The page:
I wouldn’t call this a ‘recipe’ move, per-say. It had ‘recipe-like’ qualities though. Mostly, it was a Melissa Joan Hart movie. You see that actress starring in a movie and you don’t even need to know the title. You know there’s going to be deception involved. You know there’s going to be romance involved and you know that it’s going to be the kind of romance where she hates the guy at first and slowly starts to see the good in him throughout the movie. I have yet to see her in any movie that differs, except maybe Sabrina: the Teenage Witch – in which magic was involved. And she did kind of like Harvey off the bat, if I remember correctly. It’s been a while.

The ending was kind of cool. It wasn’t really an over-done ending despite the over-done quality of that particular road of storyline. I enjoyed bits and pieces of the squabbling scenes. I squabble a lot. Apparently, I also really enjoy getting to use the word squabble. It’s a funny word. Squabble. I’m not high, just very tired.

To be honest, this movie reminded me of a very long episode of that TV show that these two were in. Or are in, I don’t know if it’s been cancelled yet. I forced myself to sit through a couple of episodes, unfortunately. What was it called? It was a really ridiculous name that showed a complete lack of creativity. Oh, right, “Melissa and Joey.” Wonder how they came up with that.

Overall Opinion – 2/5

Monday, February 4, 2013

Meet Bill (2007)

Number Rolled: 86
Movie Name/Year: Meet Bill (2007)
Genre: Comedy
Length: 93 minutes
Rating: R
Director: Bernie Goldmann, Melisa Wallack
Writer: Melisa Wallack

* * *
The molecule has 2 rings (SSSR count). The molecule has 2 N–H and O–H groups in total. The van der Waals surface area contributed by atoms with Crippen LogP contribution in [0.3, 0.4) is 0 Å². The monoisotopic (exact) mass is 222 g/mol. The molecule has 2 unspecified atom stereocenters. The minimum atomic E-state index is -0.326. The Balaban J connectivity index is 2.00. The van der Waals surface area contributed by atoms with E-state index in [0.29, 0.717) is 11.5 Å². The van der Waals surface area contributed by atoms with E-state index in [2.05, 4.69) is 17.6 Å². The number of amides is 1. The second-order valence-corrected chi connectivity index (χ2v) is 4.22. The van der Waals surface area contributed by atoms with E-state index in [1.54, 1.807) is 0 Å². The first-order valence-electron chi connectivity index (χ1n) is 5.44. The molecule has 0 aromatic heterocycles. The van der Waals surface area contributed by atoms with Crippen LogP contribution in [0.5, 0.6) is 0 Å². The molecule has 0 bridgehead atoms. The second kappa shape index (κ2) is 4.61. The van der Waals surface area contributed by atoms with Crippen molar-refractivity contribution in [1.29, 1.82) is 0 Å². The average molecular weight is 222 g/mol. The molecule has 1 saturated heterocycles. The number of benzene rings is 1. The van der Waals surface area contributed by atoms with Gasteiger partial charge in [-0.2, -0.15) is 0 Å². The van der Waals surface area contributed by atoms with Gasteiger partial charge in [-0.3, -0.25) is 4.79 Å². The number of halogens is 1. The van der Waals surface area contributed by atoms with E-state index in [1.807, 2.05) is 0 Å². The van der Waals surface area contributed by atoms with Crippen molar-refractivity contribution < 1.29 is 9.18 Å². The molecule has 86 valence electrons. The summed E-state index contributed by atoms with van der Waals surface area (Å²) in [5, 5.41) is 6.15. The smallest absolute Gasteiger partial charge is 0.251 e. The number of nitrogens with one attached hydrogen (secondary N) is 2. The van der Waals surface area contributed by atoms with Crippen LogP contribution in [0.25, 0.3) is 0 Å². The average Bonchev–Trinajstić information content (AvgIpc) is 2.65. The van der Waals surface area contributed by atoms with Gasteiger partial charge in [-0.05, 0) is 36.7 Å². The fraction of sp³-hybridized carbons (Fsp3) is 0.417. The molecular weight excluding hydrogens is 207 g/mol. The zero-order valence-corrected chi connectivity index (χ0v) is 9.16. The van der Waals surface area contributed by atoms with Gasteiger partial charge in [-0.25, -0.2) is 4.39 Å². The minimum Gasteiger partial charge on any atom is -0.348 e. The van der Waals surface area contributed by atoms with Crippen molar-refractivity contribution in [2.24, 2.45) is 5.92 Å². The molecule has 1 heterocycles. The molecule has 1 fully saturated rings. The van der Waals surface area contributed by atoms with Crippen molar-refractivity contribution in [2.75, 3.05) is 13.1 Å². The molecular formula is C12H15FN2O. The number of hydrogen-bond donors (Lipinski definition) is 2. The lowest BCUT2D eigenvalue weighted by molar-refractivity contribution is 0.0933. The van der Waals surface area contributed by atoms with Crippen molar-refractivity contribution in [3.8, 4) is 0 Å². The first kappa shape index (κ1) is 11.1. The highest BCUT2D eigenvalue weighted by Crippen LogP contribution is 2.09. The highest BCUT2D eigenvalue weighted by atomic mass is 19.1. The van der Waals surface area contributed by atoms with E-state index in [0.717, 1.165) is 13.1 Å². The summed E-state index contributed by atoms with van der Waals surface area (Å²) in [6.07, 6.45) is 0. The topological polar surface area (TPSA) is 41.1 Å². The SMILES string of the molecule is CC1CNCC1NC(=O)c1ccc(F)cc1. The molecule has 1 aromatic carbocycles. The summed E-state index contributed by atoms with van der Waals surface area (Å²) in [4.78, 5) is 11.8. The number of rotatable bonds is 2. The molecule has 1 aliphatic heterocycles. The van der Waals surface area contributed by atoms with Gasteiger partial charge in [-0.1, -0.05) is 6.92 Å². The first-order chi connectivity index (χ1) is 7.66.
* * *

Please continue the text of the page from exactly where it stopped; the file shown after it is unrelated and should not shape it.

Actors: Aaron Eckhart, Jessica Alba, Elizabeth Banks, Logan Lerman, Holmes Osborne, Todd Louiso, Timothy Olyphant, Reed Diamond, Kristen Wiig, Jason Sudeikis, Andy Zou, Ana Lucasey, Constance Barron, Conor O’Farrell

This movie had so many actors and actress I love in it, that I had no choice but to put it on my instant queue; Jessica Alba, Elizabeth Banks, Logan Lerman and Timothy Olyphant. Unfortunately, the movie did not impress me.

Sad sack Bill, played by Aaron Eckhart, learns early on in the film that his wife, Jess (played by Elizabeth Banks), is cheating on him with news personality Chip, played by Timothy Olyphant. After a couple of outbursts, involving a video camera and some highly youtube worthy material, Bill finds himself worse off than he was at the very beginning of the movie – which was pretty bad to begin with. He finds himself forced to work with a high-school aged kid as a mentor and that kid (unnamed by the movie, played by Logan Lerman) begins to influence him to find his own identity.

The movie had its moments, but it wasn’t really my kind of comedy. I can see why others might enjoy it, but I spent the majority of the movie just thinking how wrong it was. And it was wrong on so many levels. I kept expecting child protective services or the cops to get involved in this very strange, borderline pedophilic, mentor-child relationship. There were parts I expect to see clips of on Law and order: SVU.

A couple of posts ago, I did a review on “The Forgotten.” In that review, I noted that a spectacular cast can sometimes take a not so great, unimaginative story and turn it into something amazing. However, I did say it was rare. In this case, we are faced with the rule, not the exception. You have a mediocre storyline with a bleh kind of wanna-be-American-Beauty script with an absolutely fantastic cast. It pretty much evens out into a mediocre movie.

How you feel about this movie will ultimately depend on your sense of humor.

Overall Opinion – 2.5/5